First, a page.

Check it Out: Simulate Electromagnetics, Microwaves, and Plasmas

By Anthony J. Lockwood

Dear Desktop Engineering Reader:

Tech-XA week ago, Tech-X introduced version 6.0 of its Vorpal software for simulating phenomena encountered in electromagnetics, microwave devices, plasma discharges, and laser plasma accelerators. This will interest you in one to six ways at minimum. But first, this being Thanksgiving in the US: The Toastmasters’ intro to Vorpal.

Vorpal is actually the framework that underlies the company’s suite of discipline-specific modeling and simulation applications. I’ll get to the discipline-specific applications in a moment. Vorpal appears to leverage the latest physics algorithms, some of which my contact at Tech-X told me—as an aside, mind you—the company developed and published. What can I say? Smart people.

Anyway, Vorpal uses what are called PIC (Particle-in-Cell) methods to model the kinetic behavior of particles and electromagnetic phenomena. Really, what you’re talking about is the oomph for simulations involving Wakefield accelerators,  plasma thrusters, high-power microwave guides, and plasma processing chambers. Photonic crystals, resonant cavities, two-stream instability, and similar complex physics simulations are all comfortably within its wheelhouse. It appears that Vorpal is so scalable it runs on pretty much anything from desktop machines to massively parallel supercomputers, but HPC is surely where it can shine for you.

The discipline-specific simulation applications leverage Vorpal. All start with “VSim,”  which I assume means “Vorpal Simulation.” There are five offerings plus a Pro version. The latter is the whole enchilada for computationally intensive electromagnetics, electrostatic, and plasma simulations. At the other end,  Tech-X’s VSimBase is for learning the basics of electromagnetic, particle trajectory, and plasma physics.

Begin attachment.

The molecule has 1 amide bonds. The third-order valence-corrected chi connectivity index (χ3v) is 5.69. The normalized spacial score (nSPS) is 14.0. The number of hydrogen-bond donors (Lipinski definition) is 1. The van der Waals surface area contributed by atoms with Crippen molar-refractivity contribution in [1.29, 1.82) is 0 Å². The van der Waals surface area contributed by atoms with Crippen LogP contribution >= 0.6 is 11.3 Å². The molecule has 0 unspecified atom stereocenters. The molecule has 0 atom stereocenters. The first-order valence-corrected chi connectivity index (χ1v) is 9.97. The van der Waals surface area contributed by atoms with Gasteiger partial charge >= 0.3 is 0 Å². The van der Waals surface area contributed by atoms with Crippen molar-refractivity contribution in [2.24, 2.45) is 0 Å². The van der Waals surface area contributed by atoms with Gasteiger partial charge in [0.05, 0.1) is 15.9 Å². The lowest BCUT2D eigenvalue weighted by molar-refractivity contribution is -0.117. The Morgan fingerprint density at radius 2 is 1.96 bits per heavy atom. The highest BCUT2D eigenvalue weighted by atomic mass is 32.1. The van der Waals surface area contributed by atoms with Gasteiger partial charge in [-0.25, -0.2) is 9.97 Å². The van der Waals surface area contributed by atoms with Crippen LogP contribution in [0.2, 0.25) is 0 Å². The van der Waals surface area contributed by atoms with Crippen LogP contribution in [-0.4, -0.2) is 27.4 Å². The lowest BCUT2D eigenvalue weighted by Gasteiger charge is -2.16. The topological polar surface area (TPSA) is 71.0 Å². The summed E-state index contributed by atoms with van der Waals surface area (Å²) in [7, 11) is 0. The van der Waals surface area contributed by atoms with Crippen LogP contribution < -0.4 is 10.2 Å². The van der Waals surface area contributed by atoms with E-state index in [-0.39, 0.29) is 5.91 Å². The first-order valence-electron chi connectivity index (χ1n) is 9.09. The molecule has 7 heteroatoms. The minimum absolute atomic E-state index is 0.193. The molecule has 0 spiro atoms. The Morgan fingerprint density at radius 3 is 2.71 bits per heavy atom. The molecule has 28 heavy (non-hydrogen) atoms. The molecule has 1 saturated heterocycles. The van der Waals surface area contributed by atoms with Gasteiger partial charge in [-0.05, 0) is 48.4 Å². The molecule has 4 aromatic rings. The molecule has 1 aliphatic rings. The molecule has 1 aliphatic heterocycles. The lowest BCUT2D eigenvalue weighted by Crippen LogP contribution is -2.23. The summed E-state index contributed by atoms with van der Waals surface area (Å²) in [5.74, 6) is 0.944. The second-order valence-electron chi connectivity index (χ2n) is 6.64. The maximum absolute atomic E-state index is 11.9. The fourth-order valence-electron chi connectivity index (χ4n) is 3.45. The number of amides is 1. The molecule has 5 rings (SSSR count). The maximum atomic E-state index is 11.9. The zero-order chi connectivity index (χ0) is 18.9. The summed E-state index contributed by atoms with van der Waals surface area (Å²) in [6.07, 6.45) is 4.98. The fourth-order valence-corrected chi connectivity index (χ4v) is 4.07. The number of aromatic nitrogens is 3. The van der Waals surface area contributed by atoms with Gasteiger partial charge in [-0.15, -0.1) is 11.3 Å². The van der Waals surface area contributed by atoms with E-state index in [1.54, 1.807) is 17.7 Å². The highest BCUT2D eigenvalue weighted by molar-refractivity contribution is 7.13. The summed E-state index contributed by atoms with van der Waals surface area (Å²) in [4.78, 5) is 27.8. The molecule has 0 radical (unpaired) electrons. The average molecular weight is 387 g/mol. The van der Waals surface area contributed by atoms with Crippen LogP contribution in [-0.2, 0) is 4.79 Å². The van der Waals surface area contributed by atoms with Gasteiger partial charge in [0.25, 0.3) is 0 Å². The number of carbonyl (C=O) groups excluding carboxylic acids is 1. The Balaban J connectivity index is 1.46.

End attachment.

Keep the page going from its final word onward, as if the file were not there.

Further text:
In between are the dedicated applications for simulating electromagnetics,  microwave devices, plasma devices, and plasma accelerations. Each application is customized with features requisite for the job. For example, VSimMD for microwave devices includes a full slate of electromagnetic and particle modeling features for magnetrons, klystrons, gyrotrons, TWTs (traveling-wave tubes), and similar devices.

For plasma, VSimPD performs numerically efficient kinetic modeling of discharge devices that enable you to visualize the resolution of kinetic effects—something you can’t see in fluid simulations. One of Vorpal’s differences vis-à-vis electromagnetics is that it’s an FDTD (finite difference time domain) code, so it handles broad frequency ranges. And the specialized features, tools, and capabilities go on like that through all areas of interest.

I can’t cram all there is to say about the Vorpal suite into the allotted space. So,  check out the link over there. Go over to the right-hand side of the page and click on the Animations tab. They’re very short and very captivating,  especially the Tesla Cavity and the parallel plate multipactor clips.

Vorpal 6.0 seems to be one of the more interesting tools for plasma and electromagnetics simulation. Hit the link over there and see if you agree.

Thanks, Pal. – Lockwood

Anthony J. Lockwood
Editor at Large, Desktop Engineering

Simulate Electromagnetics, Microwaves, and Plasmas

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About the Author

Anthony J. Lockwood's avatar
Anthony J. Lockwood

Anthony J. Lockwood is Digital Engineering’s founding editor. He is now retired. Contact him via [email protected].

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